BioBuzz by Workforce Genetics

IndoUSrare Advocates for Increased Rare Disease Drug Development in India

By Alex Keown
March 14, 2023

The subcontinent of India offers a rich environment for genetic data that can enhance research into multiple rare diseases. However, that patient population is largely untapped by western pharmaceutical companies. Virginia-based IndoUSrare aims to bridge that gap and create connections that could change treatment outcomes for millions of people.

IndoUSrare seeks to foster partnerships between U.S. researchers and pharmaceutical companies and their counterparts in India. The company is helmed by Harsha Rajasimha, founder and chairman of the nonprofit organization. Rajasimha is no stranger to rare disease, as he lost a child to a rare disease in 2012. Now, he is spearheading the effort to create a coalition of rare disease advocates from across the globe.

“When the Western rare disease community collaborates and engages with the Indian subcontinent, patients win, science wins, we all win,” he said.

Diseases that are classified as rare are defined by the FDA as a disease or condition that affects less than 200,000 people in the country. European regulatory classify rare diseases as those that affect fewer than five in 10,000 people across the European Union. Despite those definitions, hundreds of millions of people around the world face the challenges of rare diseases. The majority of clinical work is conducted in the United States and European Union. Because of this, Rajasimha said there is a lack of diversity within the patient populations being tested for potential therapies, including cutting-edge gene therapies.

Rajasimha said India is seen as a “haven for genetic research.” There are estimates suggesting that rare diseases affect nearly 20% of India’s population of 1.4 billion people. Rajasimha said there are multiple diseases, such as amino acid deficiencies that are significantly more prevalent in Indian populations. Studying these individuals can lead to breakthroughs in the treatment of rare diseases, he added.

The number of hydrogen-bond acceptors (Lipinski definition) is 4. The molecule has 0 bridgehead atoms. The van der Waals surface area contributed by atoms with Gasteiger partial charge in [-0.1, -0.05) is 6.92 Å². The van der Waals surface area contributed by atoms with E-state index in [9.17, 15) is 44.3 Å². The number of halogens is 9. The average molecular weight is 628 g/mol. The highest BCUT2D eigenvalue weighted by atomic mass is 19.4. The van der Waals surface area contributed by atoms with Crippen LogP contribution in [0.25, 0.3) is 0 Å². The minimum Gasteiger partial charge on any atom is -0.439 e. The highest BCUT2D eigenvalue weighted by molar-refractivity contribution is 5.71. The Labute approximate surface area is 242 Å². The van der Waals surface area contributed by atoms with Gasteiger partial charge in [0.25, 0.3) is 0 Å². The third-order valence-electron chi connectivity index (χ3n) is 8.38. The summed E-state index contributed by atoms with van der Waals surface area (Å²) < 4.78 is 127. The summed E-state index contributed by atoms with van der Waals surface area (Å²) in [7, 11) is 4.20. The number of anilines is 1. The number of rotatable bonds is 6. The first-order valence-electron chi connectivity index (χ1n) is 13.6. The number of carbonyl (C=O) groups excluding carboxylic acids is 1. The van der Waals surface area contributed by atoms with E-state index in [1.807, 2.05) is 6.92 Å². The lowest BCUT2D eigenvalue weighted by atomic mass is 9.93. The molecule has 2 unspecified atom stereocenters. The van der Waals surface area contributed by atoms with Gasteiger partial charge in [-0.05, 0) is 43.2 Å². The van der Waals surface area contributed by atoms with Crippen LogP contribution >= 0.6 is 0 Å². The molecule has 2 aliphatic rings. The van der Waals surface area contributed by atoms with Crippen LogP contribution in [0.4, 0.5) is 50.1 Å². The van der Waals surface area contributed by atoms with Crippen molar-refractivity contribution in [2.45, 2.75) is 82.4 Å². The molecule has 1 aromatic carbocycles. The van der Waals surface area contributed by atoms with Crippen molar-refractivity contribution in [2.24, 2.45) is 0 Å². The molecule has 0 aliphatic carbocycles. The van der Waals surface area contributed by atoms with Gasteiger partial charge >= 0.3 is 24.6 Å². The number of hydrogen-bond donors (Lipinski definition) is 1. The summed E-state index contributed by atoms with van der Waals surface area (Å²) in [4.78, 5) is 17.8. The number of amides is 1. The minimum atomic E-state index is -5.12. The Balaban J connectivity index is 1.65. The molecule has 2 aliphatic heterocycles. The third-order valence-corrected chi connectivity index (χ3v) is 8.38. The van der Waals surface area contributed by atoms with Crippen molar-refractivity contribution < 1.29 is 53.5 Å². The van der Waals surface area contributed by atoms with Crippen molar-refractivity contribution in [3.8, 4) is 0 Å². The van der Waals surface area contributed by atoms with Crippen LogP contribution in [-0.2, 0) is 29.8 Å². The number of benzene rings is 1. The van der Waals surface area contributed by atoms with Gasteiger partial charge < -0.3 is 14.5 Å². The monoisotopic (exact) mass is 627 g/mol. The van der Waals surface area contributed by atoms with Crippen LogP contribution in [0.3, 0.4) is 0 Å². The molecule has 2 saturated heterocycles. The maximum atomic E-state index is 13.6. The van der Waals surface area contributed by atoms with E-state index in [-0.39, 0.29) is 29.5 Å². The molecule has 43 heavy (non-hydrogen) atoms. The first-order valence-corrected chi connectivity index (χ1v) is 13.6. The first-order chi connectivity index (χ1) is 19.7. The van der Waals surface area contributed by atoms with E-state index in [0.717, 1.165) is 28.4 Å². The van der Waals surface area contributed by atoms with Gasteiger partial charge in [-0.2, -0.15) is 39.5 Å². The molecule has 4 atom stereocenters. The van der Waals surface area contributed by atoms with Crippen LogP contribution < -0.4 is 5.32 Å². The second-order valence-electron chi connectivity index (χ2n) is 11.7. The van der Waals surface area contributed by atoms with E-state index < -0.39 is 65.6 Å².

There are an estimated 10,000 known rare diseases, affecting roughly 300 million people across the globe. About 90% of those known diseases have no FDA-approved treatments, Rajasimha said. In all, there are approximately 1,100 drugs approved for orphan diseases. Of those, less than five have their origins in India, despite the significant patient population. Most of the drugs are developed and commercialized within the United States or Europe.

“There’s a huge skew in the orphan drug industry in the west but patients are everywhere,” Rajasimha said. “We are in a global village. There are many interesting indications that can be rare in the United States, which can see large numbers in certain countries like India. There are opportunities to collaborate with stakeholders in India.”

However, Rajasimha noted that any collaboration would have to be financially feasible for drug developers. It takes hundreds of millions of dollars in funding for drug companies to develop a drug and take it through multiple phases of clinical development toward eventual approval. Orphan drugs that gain FDA approval receive a level of commercial protection for up to seven years. That can create some cost barriers to treatment. But once that protection has ended, Rajasimha believes there are avenues for western companies to partner with counterparts in India for that market.

“After the seven-year period, it (a drug) could be licensed out to Indian generics companies. That could be a good market and make it more affordable to the rest of the world,” Rajasimha said.